(Changes headline, recasts)
NEW YORK, June 12 (Reuters) - Moody’s Investors Service reasserted on Friday that top U.S. commercial mortgage-backed securities would likely retain the company’s best ratings even as the real estate market weakens further.
The assessment by Moody’s follows a similar view by Fitch Ratings and Realpoint earlier this week, and further isolates rival credit rater Standard & Poor’s that said it may get more conservative and downgrade a vast amount of CMBS.
Varying assessments by the three major credit rating companies illustrate the difficulty in predicting losses in the $700 billion market that provided more than half the financing for office, retail, apartment and hotel buildings through the real estate boom. While most investors agree conditions for real estate are dire, many have been buying top-rated CMBS on belief that other bonds will sustain all expected losses.
“Moody’s currently expects the ratings announced in February and March ... to remain broadly stable for now, based on our review of updated data,” Moody’s analysts Nick Levidy and Mike Gerdes said in a report.
A broad CMBS rally came to a halt in late May when S&P shocked the the market by advising that new models, if adopted, would likely prompt ratings cuts on 95 percent of top bonds issued during the peak of the real estate cycle in 2007, and 85 percent of CMBS from 2006.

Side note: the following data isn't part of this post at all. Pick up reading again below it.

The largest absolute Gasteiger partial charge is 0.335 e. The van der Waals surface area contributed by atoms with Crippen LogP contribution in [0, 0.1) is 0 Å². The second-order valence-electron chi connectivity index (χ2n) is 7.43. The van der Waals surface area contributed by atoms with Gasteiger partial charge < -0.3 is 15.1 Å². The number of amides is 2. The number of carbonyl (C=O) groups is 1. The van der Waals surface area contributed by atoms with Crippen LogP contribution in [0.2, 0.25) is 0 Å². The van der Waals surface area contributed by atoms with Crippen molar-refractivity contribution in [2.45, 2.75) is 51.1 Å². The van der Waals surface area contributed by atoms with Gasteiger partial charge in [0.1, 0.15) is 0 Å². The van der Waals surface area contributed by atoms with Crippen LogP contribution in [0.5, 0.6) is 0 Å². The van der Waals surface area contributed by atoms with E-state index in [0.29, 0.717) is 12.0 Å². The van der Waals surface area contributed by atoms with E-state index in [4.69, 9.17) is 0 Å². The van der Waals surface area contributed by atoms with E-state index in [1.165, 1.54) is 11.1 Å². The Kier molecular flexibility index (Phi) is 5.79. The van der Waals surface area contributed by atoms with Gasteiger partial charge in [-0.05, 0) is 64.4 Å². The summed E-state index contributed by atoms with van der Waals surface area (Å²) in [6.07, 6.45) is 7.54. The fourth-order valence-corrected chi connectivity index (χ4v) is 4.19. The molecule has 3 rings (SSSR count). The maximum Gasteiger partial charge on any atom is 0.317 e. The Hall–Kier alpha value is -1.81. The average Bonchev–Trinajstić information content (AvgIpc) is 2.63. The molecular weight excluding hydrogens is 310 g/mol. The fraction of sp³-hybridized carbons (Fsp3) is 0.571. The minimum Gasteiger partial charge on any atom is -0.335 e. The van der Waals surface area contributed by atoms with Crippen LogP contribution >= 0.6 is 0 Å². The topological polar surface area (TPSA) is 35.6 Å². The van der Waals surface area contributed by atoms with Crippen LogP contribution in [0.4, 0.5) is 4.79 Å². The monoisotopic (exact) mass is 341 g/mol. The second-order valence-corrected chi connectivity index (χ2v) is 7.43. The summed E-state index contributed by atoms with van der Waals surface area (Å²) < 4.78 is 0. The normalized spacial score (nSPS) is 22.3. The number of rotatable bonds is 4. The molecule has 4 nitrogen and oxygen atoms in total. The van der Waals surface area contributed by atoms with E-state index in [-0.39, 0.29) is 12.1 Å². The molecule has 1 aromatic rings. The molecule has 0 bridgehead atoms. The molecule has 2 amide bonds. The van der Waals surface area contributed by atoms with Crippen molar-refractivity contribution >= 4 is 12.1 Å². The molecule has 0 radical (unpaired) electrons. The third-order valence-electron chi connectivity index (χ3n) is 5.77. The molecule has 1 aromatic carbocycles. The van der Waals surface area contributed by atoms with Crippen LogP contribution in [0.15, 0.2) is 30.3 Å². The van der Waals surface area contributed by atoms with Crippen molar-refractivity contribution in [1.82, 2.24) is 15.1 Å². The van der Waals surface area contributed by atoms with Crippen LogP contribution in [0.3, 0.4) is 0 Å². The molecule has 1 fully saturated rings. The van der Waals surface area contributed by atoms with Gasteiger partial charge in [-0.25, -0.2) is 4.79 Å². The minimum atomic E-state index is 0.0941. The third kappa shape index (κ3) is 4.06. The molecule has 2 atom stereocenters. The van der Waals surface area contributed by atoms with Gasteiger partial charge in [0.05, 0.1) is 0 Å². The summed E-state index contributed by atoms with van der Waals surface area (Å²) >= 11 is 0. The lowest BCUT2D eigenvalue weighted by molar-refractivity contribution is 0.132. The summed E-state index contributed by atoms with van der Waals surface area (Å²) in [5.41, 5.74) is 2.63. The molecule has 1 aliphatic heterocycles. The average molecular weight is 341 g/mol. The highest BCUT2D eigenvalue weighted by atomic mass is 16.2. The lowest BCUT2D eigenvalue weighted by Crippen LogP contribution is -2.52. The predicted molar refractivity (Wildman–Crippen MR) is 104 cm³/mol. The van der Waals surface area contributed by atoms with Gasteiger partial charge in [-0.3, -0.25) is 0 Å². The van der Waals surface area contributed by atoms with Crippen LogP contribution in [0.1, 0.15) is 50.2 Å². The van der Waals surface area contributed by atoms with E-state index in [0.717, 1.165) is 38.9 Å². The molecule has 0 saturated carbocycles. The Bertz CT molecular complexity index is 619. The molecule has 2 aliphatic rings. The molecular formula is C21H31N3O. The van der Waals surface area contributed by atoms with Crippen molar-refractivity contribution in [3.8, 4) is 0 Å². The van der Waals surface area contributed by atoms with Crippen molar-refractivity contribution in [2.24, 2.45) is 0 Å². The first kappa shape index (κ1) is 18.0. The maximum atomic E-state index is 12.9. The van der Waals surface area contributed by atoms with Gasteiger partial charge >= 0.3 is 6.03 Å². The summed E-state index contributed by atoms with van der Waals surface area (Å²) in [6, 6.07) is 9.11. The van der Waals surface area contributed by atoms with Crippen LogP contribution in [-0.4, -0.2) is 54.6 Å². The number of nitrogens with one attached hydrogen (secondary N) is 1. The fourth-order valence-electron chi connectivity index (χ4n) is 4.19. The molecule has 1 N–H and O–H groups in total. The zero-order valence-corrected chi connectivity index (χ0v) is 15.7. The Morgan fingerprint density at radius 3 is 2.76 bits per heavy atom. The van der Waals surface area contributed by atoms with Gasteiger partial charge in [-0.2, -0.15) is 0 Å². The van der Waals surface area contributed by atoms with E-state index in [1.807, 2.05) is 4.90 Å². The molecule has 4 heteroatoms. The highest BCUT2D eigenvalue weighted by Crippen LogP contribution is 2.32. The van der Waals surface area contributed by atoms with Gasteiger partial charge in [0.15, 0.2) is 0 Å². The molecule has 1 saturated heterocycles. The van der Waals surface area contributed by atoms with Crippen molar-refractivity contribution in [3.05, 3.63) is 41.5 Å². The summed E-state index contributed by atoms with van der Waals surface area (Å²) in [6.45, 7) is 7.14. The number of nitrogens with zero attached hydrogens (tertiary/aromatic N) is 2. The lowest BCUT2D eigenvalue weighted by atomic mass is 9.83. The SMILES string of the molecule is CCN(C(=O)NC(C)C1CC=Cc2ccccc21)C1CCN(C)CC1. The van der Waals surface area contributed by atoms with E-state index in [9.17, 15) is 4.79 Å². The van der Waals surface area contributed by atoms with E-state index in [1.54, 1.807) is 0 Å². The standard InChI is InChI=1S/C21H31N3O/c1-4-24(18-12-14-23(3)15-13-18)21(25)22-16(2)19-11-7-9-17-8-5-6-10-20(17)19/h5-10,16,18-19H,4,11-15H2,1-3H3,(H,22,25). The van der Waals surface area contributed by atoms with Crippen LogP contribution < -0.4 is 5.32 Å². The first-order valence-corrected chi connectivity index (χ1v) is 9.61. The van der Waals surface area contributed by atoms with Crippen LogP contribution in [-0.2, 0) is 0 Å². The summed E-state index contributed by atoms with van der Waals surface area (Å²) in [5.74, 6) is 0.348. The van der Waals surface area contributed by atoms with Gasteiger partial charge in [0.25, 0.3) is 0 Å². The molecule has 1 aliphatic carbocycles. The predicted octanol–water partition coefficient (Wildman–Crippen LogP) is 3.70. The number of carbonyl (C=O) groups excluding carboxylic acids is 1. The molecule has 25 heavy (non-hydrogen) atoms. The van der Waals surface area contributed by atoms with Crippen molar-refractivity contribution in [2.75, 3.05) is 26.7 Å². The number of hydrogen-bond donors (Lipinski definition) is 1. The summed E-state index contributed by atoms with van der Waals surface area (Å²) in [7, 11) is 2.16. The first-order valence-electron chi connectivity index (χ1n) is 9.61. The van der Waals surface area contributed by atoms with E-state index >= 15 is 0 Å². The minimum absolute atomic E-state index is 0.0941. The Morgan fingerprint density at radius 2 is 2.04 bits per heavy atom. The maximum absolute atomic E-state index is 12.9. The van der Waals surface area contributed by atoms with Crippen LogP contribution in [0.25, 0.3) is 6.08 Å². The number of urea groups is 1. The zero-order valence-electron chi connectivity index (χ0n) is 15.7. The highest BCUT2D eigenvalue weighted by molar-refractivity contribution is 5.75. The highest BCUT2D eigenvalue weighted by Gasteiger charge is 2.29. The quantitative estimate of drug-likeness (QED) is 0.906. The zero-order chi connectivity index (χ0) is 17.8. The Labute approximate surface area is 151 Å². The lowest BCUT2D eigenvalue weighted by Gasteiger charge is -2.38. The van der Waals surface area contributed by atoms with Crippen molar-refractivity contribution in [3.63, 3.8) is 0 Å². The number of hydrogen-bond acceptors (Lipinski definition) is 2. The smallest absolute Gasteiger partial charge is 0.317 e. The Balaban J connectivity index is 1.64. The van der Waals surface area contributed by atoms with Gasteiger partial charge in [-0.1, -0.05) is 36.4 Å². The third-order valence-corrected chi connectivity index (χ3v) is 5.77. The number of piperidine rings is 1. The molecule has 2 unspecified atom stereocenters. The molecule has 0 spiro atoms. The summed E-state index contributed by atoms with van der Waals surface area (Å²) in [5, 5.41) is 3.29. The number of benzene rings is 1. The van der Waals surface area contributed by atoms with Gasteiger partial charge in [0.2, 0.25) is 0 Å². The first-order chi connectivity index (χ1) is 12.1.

BEWARE A SELLING WAVE
A wave of selling is now feared, which could drive interest rates far above the levels that would encourage the fresh lending that’s needed to stop a broader deterioration of the market. A Federal Reserve program aimed at spurring lending in commercial real estate would also be limited in scope if S&P cuts CMBS.
S&P’s proposal raised hackles among investors at a conference this week of the Commercial Mortgage Securities Association in New York. Many agreed that the recession was hurting the outlook for CMBS, but took issue with the proposal that would essentially account for worst-case scenarios now.
In its statement on Friday, Moody’s called for several more quarters of deterioration before a slight recovery in 2011.
But Moody’s also said its ratings account for expectations that commercial property prices will fall about 35 percent from their peak to the bottom. Per its own index, prices are 22.8 percent below their peak of October 2007.
Its expected loss estimate of 5 percent on CMBS issued from 2006 to 2008 can absorb delinquencies of 12 percent -- five times more than the current rate. It assumes total losses, after foreclosure, of 40 percent.
Some analysts warn that other rating companies may eventually have to follow S&P. Some data supports that view.
Already this year, total CMBS losses after foreclosure have doubled to 72 percent, compared with previous years, according to Credit Suisse, a bond underwriter. Of 14 loans liquidated with losses in May, nine had a loss “severity” between 50 percent and 100 percent. (Additional reporting by Ciara Linnane; Editing by Jan Paschal)
Our Standards: The Thomson Reuters Trust Principles.